The mobile firms claim they’ve struck a deal with the Department of Transportation, ending a stalemate that pitted Verizon, AT&T, and the FCC against the FAA and the aviation sector over the two carriers’ plans to upgrade their 5G wireless services. Delaying the introduction of the “C-band” spectrum means postponing a celebration planned for 1 p.m. ET on Tuesday, which would have marked the start of Verizon’s spectrum upgrade.
“Safety is at the heart of our mission, and it influences all of our decisions,” FAA Communications deputy assistant administrator Jeannie Shiffer told The Verge. The FAA expresses its gratitude to AT&T and Verizon for agreeing to a voluntary delay and proposing mitigations. We’re excited to use the extra time and space to minimize flight interruptions caused by the 5G implementation.”
She further claims that the firms would apply mitigations similar to those currently in place in European countries as part of the accord. “While U.S. standards and operating environments are unique, we believe this might greatly lessen the delays to flight operations,” the FAA said now, referring to the contract that will see such mitigations put in place around 50 airports for six months.
“Agreeing to your proposal would not only be an unprecedented and unwarranted circumvention of the due process and checks and balances carefully crafted in the structure of our democracy, but an irresponsible abdication of the operating control required to deploy world-class and globally competitive communications networks that are every bit as essential to our country’s economic vitality, public safety, and national security,” AT&T CEO John Stankey and Verizon CEO Hans Vestberg wrote.
The businesses stated they would not cave in to the FAA and DOT’s request to prolong their C-band spectrum improvements for another two weeks, which had already been delayed by 30 days. The CEOs continued to propose mitigations similar to those used in France, such as establishing a buffer zone surrounding particular airports and decreasing electricity levels across the country.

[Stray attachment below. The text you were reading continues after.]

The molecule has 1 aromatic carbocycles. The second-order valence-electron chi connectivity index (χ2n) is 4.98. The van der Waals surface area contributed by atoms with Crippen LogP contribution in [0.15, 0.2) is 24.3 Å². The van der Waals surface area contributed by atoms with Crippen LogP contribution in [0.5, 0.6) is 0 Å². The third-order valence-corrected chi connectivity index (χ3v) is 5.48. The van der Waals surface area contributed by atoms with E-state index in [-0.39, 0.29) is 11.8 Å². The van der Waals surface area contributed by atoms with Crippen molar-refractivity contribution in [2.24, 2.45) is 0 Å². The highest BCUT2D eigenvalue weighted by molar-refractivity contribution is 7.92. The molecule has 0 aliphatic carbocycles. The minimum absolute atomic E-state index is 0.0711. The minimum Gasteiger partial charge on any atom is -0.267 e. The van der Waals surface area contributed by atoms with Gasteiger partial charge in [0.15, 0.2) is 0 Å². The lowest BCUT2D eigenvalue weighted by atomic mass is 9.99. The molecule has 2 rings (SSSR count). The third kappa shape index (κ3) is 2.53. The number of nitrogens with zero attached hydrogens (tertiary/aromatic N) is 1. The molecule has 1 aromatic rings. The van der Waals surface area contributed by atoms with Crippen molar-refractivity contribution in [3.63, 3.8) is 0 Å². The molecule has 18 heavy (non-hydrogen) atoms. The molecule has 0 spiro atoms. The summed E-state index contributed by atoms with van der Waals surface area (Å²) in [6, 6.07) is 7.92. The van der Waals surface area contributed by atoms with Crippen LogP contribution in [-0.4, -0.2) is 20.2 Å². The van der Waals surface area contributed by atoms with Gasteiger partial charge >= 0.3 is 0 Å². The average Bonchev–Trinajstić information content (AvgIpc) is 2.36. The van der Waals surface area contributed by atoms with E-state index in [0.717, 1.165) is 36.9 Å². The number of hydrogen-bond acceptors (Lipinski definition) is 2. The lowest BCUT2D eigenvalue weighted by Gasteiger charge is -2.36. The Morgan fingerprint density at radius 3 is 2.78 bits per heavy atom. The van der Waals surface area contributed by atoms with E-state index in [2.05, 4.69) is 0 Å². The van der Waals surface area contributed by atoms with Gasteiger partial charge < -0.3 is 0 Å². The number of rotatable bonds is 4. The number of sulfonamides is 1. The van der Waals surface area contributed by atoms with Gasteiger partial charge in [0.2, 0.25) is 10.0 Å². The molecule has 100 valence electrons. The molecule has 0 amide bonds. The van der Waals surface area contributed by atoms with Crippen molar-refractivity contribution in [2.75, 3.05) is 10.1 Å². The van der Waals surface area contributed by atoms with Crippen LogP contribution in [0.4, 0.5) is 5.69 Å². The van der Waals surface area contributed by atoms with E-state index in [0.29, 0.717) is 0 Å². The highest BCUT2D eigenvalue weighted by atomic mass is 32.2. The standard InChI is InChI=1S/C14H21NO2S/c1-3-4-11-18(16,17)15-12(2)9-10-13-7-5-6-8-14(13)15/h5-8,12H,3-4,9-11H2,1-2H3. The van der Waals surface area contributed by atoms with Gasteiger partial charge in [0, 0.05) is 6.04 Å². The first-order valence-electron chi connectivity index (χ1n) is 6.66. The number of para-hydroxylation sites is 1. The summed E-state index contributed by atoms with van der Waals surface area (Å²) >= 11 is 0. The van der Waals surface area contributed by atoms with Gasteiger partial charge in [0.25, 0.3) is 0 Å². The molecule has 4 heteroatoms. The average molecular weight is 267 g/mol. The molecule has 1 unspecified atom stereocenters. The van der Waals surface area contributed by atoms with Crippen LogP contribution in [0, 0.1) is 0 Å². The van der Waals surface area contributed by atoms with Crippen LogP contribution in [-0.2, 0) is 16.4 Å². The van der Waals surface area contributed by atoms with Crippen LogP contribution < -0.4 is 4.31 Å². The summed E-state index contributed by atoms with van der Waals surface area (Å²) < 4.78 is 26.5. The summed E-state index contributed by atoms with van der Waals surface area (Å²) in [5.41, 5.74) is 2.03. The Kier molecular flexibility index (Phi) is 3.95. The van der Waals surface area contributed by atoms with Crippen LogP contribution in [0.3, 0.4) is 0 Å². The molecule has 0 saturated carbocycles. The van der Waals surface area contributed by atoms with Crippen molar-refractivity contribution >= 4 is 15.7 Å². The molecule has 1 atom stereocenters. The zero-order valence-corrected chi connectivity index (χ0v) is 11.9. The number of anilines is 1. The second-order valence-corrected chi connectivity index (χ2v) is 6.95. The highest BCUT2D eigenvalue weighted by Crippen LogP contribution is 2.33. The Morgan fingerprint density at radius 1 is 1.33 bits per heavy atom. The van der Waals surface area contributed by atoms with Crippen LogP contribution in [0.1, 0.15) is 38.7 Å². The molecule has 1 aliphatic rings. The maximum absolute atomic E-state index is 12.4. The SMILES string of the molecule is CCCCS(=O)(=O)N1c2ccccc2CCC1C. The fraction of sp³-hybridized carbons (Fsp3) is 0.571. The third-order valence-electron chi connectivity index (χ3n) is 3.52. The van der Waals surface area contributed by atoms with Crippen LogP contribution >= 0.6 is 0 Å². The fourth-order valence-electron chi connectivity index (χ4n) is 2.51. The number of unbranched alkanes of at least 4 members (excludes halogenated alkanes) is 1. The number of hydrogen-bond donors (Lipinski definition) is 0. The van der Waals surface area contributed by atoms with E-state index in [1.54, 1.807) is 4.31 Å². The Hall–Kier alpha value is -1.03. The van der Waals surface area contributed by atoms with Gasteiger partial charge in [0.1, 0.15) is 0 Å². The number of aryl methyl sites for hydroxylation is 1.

The debate occurs, according to the FAA, because “concerns that the 5G signal might interfere with the accuracy of an airplane’s radio altimeter, without additional mitigations in place.” These altimeters are critical for automatic landings, and the FAA says that implementing the adjustments will cause disruptions in air traffic and compromise safety.
An FCC auction earlier this year awarded the two carriers the rights to utilize so-called “C-band” frequencies for over $70 billion. Verizon and AT&T are anxious to deploy it so that, in addition to providing ultra-fast 5G connection in some places using high-band millimeter-wave technology and considerably slower 5G using low-band frequencies, the additional spectrum will give in-between performance over a far larger region. T-Mobile now uses spectrum in the mid-band, which is not in the C-band.